If you want a solar engineer, get a granny. That was the message of Sanjit “Bunker” Roy, founder of India’s Barefoot College at a session on women’s economic empowerment at the OECD’s 50th Anniversary Forum.
Mr. Roy explained that there was little benefit in training men from rural villages — “men are untrainable, they are restless and compulsively mobile,” he said. “There’s no point in training them, because when they get a certificate they leave the village.” So, his Barefoot College instead trains grandmothers – women who have usually never left their home village and have little wish to do so. “Grandmothers come screaming onto the plane,” he told the audience, “they hate leaving their lives behind.”
But if the journey is painful, it’s also worthwhile, especially for the home villages of the women. As Mr. Roy explained, the college has trained hundreds of women from India and further afield, including 200 women from across Africa. “Through sign language, not through the written word, we trained these women to be solar engineers,” he said.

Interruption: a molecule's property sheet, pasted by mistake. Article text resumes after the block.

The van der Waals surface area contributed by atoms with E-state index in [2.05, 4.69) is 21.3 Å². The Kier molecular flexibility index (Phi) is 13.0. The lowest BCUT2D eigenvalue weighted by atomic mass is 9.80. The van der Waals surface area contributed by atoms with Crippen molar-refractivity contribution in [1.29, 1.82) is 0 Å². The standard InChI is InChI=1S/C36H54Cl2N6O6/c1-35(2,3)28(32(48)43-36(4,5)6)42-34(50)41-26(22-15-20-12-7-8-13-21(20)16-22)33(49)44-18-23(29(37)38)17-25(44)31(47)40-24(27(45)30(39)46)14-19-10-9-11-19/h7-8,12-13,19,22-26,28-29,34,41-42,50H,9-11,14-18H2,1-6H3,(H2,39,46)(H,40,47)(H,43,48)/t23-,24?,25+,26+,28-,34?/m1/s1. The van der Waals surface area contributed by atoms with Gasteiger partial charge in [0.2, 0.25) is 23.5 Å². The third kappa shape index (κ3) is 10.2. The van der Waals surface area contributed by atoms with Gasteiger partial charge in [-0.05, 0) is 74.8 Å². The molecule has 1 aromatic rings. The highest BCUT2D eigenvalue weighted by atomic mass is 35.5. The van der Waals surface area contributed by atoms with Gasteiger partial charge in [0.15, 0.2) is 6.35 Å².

Once they return home, they’re keen to pass on their knowledge – another characteristic that distinguishes them from the male counterparts: “If you train a man, he doesn’t want to pass on his knowledge for fear of losing his job,” said Mr. Roy. For the village, electricity can be transformative. Solar lamps mean there’s light for midwives when they’re delivering babies. Access to power also means there’s more for people to do once night falls, which helps cut down the birth rate
Mr. Roy’s reflections were just part of a fascinating discussion on empowering women, and the impact that has more widely for societies. Melanne S. Verveer, U.S. Ambassador-at-Large for Global Women’s Issues, argued that there was no better way to drive economic growth than women’s economic empowerment. “Women who run small and mediums enterprises are growth accelerators,” she said.